When the waiter handed us the check, I had to bite back a gasp.

There was no way I could afford this, not even if we split half. Thankfully, my friend was gracious enough to pay it all by herself, but this outing was enough to make me realize this friendship was way out of my league. Either I’d have to buckle up and start earning ten times as much as I normally do, or I’d have to swallow my pride and let her pay for me each time we went out.

Later on, we tried going out for activities that didn’t cost as much, but the more time we spent together, the more apparent it became how much our upbringing and privileges were different. Turns out, we had very little in common except the sparks that had so generously lit up our first conversation.

How this question will help

The way a person answers this reveals a lot about how they spend their time when you’re together. It’ll also give you a fair idea about their hobbies, and whether you two will have a good time when you hang out.

It can act as an effective filter in who you choose to be friends with. After all, you don’t want to pretend to like some activity and then end up feeling miserable each time you hang out with them.

2. Where do you see yourself in five years?

I asked this question to my friend Sai when I first met him. He said, “I want to build a business that makes a massive impact on the Indian cybersecurity scene. In five years, I’ll probably be among the most influential people in the country.”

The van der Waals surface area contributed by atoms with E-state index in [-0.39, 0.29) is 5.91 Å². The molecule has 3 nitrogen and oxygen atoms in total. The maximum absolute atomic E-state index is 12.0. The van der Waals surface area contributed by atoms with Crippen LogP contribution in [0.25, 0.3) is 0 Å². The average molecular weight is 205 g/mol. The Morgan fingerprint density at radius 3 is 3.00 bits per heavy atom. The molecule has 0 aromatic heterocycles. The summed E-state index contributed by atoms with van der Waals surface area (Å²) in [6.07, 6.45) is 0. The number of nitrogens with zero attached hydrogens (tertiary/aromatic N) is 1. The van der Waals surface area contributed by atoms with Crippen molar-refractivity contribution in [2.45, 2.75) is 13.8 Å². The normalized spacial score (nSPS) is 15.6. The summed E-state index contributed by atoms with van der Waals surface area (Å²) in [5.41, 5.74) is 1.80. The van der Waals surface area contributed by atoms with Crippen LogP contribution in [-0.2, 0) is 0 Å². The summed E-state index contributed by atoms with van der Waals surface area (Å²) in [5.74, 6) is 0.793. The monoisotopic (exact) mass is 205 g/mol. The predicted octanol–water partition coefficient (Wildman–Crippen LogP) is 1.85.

This was 2017 and I didn’t really have any goals for myself except pursuing a government job and centering my life around it. But Sai’s answer pushed me to dream big and carve a reality for myself that’s unimaginable compared to accepted societal standards.

I started taking my writing seriously. I published my first book in 2018, and in 2021, I’m planning to quit my full-time “stable” job and pursue a career as a writer and entrepreneur.

If you told the teenager Anangsha that she would build a business around her passion someday, she’d have laughed and called you crazy. But Sai helped me rewire my brain and influenced me to think out of the box. The way he answered this question made me realize how much I wanted to be like him and how there was so much positivity to gain if I became friends with him.